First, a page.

Bye Bye Man Cave, Hello Man Kitchen (Copy)

Think of a stereotypical list of ‘pink’ and ‘blue’ jobs within the home and you’ll generally find cooking at the top of the ‘pink’ list and DIY at the top of the ‘blue’. However, research from Mintel’s latest Marketing to Men research shows that times are well and truly changing.

The study shows that the younger male generation are much less confident than their older counterparts at home improvements and DIY such as wiring a plug and painting. With only 25% of 16-34 years olds saying they felt very confident in their ability to tackle household maintenance tasks v 48% of over 65 year olds.

So are all our young men sitting back and putting their feet up? Far from it. The study goes on to show that young men are much more confident in the kitchen then older generations. 1 in 4 (23%) say they are very confident about baking cakes, bread and cupcakes compared with just 1 in 10 (12%) of over 65s.

In contrast younger women are much less focused on the kitchen. When asked about confidence cooking a meal from scratch, 80% of the over 65s felt very confident in their ability v just 42% of 16-34 year olds.

This signals an interesting shift in traditional views of roles in the home with just a quarter of men (24%) saying that fixing things is the sign of a good male role model.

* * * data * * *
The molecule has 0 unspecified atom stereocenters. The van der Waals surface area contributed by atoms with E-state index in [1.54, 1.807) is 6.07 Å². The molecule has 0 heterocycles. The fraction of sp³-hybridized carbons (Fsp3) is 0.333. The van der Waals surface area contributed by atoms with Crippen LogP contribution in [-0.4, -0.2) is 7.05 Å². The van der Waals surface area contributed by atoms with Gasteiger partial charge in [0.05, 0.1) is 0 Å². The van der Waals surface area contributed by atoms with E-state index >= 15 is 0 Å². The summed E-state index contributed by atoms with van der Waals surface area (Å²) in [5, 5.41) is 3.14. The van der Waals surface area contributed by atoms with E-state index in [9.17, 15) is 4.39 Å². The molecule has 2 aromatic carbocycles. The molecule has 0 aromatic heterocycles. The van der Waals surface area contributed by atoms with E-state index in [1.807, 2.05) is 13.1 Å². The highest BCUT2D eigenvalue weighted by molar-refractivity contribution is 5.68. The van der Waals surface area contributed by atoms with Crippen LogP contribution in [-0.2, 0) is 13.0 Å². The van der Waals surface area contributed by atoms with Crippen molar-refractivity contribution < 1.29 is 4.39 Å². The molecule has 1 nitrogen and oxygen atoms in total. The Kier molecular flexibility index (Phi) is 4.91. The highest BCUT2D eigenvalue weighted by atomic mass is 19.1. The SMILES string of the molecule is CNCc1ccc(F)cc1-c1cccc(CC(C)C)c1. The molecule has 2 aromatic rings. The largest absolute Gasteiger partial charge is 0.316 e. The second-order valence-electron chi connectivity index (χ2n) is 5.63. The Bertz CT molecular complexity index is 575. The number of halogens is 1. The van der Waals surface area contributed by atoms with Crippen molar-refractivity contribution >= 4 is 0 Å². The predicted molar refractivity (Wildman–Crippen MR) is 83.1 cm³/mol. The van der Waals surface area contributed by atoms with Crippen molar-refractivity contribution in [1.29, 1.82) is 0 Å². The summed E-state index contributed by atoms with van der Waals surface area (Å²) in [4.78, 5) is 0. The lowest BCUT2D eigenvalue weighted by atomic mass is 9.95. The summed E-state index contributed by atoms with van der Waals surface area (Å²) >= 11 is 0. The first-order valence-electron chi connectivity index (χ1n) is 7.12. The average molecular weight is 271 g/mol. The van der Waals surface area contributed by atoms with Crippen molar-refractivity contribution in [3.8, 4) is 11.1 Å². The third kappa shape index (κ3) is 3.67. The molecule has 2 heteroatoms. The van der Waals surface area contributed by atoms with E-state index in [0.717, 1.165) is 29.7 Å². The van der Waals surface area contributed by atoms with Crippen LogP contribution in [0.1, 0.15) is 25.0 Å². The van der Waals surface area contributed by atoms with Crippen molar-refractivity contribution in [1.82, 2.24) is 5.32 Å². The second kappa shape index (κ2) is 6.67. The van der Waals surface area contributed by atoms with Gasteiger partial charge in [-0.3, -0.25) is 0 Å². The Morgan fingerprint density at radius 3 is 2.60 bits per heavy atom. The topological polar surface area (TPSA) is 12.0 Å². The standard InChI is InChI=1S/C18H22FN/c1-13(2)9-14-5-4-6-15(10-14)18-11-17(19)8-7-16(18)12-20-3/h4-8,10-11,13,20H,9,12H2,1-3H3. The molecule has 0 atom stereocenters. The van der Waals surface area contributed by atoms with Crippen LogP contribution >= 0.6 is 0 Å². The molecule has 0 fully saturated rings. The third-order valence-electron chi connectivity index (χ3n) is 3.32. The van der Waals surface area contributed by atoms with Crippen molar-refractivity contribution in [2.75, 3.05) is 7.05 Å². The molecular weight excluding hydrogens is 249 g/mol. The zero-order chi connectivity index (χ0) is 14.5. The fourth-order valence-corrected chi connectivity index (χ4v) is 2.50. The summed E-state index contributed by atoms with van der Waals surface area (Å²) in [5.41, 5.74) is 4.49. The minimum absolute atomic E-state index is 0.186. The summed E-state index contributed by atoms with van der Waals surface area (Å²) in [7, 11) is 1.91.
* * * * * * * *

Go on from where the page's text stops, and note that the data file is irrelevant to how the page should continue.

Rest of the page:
Jack Duckett, Senior Consumer Lifestyles Analyst at Mintel, said: “far from feeling emasculated, for today’s young men the ability to cook appears to be a more important indicator of modern masculinity”

The study goes on to shows regional variances, men in London generally felt more confident at cooking and sewing with men in the North feeling the most confident at DIY and household maintenance.

So, does this mean a switch in the pink v blue roles? No. In general women also have a lower level of confidence in DIY with just 13% of 16-34 year olds feeling very confident at household DIY maintenance. Jack concludes this is largely due to a change in life skills with less young people owning their own homes which “increasingly means that they remain in the family home, where they have less need to practice these skills as they are taken care of by their parents”


Who does the pink and blue jobs in your household? Have you swapped a pastry brush for a screwdriver or have you found you end up doing everything? We’d love to hear your stories.

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